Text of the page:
I also thought it was interesting when the passengers reminded the driver that Lane is a girl. Why weren't they reminding Lane she was a girl when she was all up in the driver's face? Instead they sat back and laughed, enjoying the show. Is her behavior literally expected from Black women because more often than not, this is the way we are portrayed on TV and in the media these days? Think Basketball Wives, Real Housewives of Atlanta, Love & Hip Hop or almost any other reality show with a Black woman as one of the stars. Black women are shown as brash and ignorant with an "I don't give a f***" attitude. So it's no surprise at all to me that not one of the passengers attempted to remind her of the fact that she was a girl and should perhaps act with a little more class. In their minds, she was just acting like Black girls do. Well let me just get something out in the open right here, even though it's not directly relevant to my post. The Black girl writing this post knows how to act around other people and my little girl will too. We all have to break the stereotypes stacked against us and our men one parent at a time. We can't rely on the school teachers, football coaches or anyone else to raise our babies, it's all on us. My kids will have manners, they will know how to speak to their elders politely and with respect and they will know how to resolve conflict without resorting to violence. And they for sure will not be out in public acting like ignorant fools.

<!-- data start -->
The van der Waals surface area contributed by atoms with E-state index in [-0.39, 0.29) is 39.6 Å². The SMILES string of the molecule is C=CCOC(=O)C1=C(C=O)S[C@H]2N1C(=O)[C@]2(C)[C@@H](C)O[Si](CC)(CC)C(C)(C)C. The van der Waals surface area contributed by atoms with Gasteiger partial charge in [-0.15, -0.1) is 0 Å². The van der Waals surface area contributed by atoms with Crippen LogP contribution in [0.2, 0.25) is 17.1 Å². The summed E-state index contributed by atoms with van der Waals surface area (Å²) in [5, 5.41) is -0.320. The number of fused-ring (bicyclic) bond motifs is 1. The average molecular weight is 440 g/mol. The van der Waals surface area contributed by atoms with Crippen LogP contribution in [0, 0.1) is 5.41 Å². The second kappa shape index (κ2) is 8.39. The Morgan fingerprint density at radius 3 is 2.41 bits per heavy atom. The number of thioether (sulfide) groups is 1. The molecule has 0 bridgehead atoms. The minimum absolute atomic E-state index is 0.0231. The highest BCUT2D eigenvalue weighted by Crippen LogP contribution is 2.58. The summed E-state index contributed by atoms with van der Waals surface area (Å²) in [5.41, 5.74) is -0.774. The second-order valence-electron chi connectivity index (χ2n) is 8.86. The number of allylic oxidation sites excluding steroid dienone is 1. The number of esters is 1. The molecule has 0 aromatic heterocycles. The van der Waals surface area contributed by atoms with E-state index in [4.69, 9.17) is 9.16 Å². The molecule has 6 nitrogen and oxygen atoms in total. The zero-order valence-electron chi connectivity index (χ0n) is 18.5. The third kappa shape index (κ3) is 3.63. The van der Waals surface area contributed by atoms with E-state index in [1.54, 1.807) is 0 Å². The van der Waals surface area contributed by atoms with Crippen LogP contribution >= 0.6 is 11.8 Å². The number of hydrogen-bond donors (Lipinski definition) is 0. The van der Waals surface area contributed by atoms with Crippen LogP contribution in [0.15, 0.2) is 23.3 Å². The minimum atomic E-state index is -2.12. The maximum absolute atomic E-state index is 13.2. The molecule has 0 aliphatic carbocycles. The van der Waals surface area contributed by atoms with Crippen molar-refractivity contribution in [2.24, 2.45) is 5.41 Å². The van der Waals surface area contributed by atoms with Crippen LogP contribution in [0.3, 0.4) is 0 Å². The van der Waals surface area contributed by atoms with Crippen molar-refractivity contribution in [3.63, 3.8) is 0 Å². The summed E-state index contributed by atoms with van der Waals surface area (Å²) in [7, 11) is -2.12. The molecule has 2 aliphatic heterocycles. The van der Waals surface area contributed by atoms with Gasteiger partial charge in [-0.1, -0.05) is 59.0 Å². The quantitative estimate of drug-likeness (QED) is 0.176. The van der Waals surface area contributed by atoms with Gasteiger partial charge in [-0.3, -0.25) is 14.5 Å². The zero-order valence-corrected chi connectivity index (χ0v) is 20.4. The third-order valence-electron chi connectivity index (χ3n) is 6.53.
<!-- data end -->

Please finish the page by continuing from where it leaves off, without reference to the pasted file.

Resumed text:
But I digress...
Going back to the Ev and Ocho incident, Ev has a reputation for behaving much like Lane did on the bus that day. However, as I have said before, the fact that a woman is aggressive and seemingly able to handle her own is no justification for a man putting his hands on her. Period. Lane certainly wasn't right for putting her hands on Hughes either as she appears to have done in the video. However, no one deserves to be assaulted the way Lane was, male or female, unless they are a trained boxer consenting to jump in the ring and go 12 rounds.
In my opinion, both parties were wrong in this incident because neither one of them should have raised their hands to the other. However, I totally disagree with anyone who says she deserved to be punched because of the way she behaved. As I said in the Ev and Ocho post, comments like that often cause women in abusive relationships to stay with their abuser, for fear of being held responsible by family and friends for the abuse she has endured. Oftentimes the abuser is already telling the woman it's all her fault that he hits on her. To hear this type of reaction to a public display of abuse against a women will only solidify that belief in the abused woman's mind. Her level of confidence, self-esteem and self-worth are so low she will not see the difference between her situation and Lane's and will decide to stay with her abuser to avoid the embarrassment and blame from society. I can say this with a degree of confidence because I have been that woman. Therefore I urge you to think carefully before voicing your opinion on incidents such as these. You never know who is listening, what they are going through behind closed doors, or how your words might affect their next move.
That's my two-cents...care to share yours? Leave a comment below!